a bird and a bottle


Taking Spitzer to Task
May 30, 2007, 10:39 pm
Filed under: activism, civil rights, criminal justice, drug war, muzak, news, video

I’ve never fully understood why people get so angry when famous Hollywood stars throw their celebrity behind an important social issue. That’s probably because they’re usually championing progressive policies with which I agree (well, except for Patricia Heaton who makes my skin crawl). Why not cheer when people who are overpaid and often overhyped actually use their fame for positive ends?

Case in point: Rapper Jim Jones’s recently released single excoriating the drug war and putting pressure on NY Governor Elliot Spitzer to live up to his campaign promises and reform New York’s harsh Rockefeller drug laws. The song, “Lockdown,” which Jones wrote with the help of the Drug Policy Alliance for an upcoming documentary of the same name, highlights the racially imbalanced effects of the War on Drugs . And Jones isn’t coy. He’s released a music video:

And here’s what he has to say for Spitzer:

“This one goes out to the governor. Gov. Spitzer. Eliot Spitzer, you say you want to make change? Well, we waitin’ on it. Matter of fact, we’re dependin’ on it.”

The Rockefeller laws were first reformed in 2004 with the passage of NY’s Drug Law Reform Act, but those reforms, touted as groundbreaking, have meant little practically:

Prisoners sentenced under mandatory minimum Rockefeller drug laws now number more than 13,000, and an astonishing 91% of them are black or brown. The reforms enacted in 2004 have resulted in the release of only 300, leaving thousands of prisoners serving mid-level mandatory minimum sentences still in purgatory.

So Spitzer’s got to keep his promise and push for real change. If not, because of Jones’s song, a lot more people will be ready to take him to task.



Free Speech, Dialogues, & Performance

Sometimes I’m shocked by what people do in the name of religion. Yes, yes, the violence, of course, is the first thing that comes to mind. But really, what surprises and appalls me are the more mundane things. The daily acts of supposed piety that require the denigration of someone else. I’m not knocking all religion (please, trolls, do not accuse me of that). What I am knocking is religion that requires one person to hurt another — physically or emotionally — as act of religious observance.

Not sure what I mean? Here’s an example. KMZ just sent me the video embedded below. It’s from the actor/monologist/author Mike Daisey‘s Friday night performance of Invincible Summer, his monologue currently running at the American Repertory Theater here in NYC. On Friday, Daisey was performing one of his extemporaneous monologues to a sold-out crowd. Until, in the middle of a sentence, all of a sudden, eighty seven members of a Christian group got up en masse and walked out. In the middle of the show. One man stopped and poured water all over Daisey’s handwritten outline for the show, an original and irreplaceable document.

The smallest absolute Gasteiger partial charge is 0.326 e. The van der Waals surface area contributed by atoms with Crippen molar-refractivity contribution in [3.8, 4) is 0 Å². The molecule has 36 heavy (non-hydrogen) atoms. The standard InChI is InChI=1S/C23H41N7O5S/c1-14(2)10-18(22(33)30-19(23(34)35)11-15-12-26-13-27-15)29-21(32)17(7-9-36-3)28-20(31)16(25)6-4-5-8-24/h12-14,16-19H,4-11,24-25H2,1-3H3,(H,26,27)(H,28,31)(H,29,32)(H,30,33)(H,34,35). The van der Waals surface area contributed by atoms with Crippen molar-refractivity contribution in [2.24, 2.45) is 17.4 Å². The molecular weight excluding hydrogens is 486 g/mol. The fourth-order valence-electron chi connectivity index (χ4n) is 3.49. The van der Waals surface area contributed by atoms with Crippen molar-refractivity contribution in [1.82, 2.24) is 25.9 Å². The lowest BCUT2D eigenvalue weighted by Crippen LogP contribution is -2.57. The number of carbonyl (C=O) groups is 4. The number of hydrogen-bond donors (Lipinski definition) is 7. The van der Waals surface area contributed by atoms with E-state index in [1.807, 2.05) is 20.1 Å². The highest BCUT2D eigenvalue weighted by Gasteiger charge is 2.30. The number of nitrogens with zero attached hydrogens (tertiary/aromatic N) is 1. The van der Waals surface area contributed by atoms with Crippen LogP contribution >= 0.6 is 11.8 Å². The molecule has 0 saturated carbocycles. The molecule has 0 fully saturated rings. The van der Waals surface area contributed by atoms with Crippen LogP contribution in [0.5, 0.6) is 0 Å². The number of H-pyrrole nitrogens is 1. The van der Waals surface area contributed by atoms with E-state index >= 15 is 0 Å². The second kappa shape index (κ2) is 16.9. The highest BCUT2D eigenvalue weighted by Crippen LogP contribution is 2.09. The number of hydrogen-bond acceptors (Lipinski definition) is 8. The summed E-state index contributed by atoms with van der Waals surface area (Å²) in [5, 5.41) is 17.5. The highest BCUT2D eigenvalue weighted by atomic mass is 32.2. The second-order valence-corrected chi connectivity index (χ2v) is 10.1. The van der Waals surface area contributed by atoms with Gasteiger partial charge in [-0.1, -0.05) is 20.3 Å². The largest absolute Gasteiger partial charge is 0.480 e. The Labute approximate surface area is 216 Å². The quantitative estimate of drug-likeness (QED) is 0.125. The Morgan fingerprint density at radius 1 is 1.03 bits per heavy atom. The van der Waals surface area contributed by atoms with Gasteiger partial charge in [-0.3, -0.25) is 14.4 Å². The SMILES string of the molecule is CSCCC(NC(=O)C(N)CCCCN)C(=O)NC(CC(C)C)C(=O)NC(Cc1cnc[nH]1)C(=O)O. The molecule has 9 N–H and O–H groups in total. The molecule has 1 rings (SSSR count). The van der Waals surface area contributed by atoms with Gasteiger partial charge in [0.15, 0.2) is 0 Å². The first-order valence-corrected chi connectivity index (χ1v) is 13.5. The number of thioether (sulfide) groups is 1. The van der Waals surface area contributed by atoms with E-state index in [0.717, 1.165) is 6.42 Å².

Daisey, understandably, was shaken and reeling. He wrote on his blog:

I’m still dealing with all the ramifications, but here’s what it felt like from my end: I am performing the show to a packed house, when suddenly the lights start coming up in the house as a flood of people start walking down the aisles–they looked like a flock of birds who’d been startled, the way they all moved so quickly, and at the same moment…it was shocking, to see them surging down the aisles. The show halted as they fled, and at this moment a member of their group strode up to the table, stood looking down on me and poured water all over the outline, drenching everything in a kind of anti-baptism.

I sat behind the table, looking up in his face with shock. My job onstage is to be as open as possible, to weave the show without a script as it comes, and this leaves me very emotionally available–and vulnerable, if an audience chooses to abuse that trust. I doubt I will ever forget the look in his face as he defaced the only original of the handwritten show outline–it was a look of hatred, and disgust, and utter and consuming pride.

It is a face I have seen in Riefenstahl’s work, and in my dreams, but never on another human face, never an arm’s length from me–never directed at me, hating me, hating my words and the story that I’ve chosen to tell. That face is not Christian, by any definition Christ would be proud to call his own–its naked righteousness and contempt have nothing to do with the godhead, and everything to do with pathetic human pride at its very worst.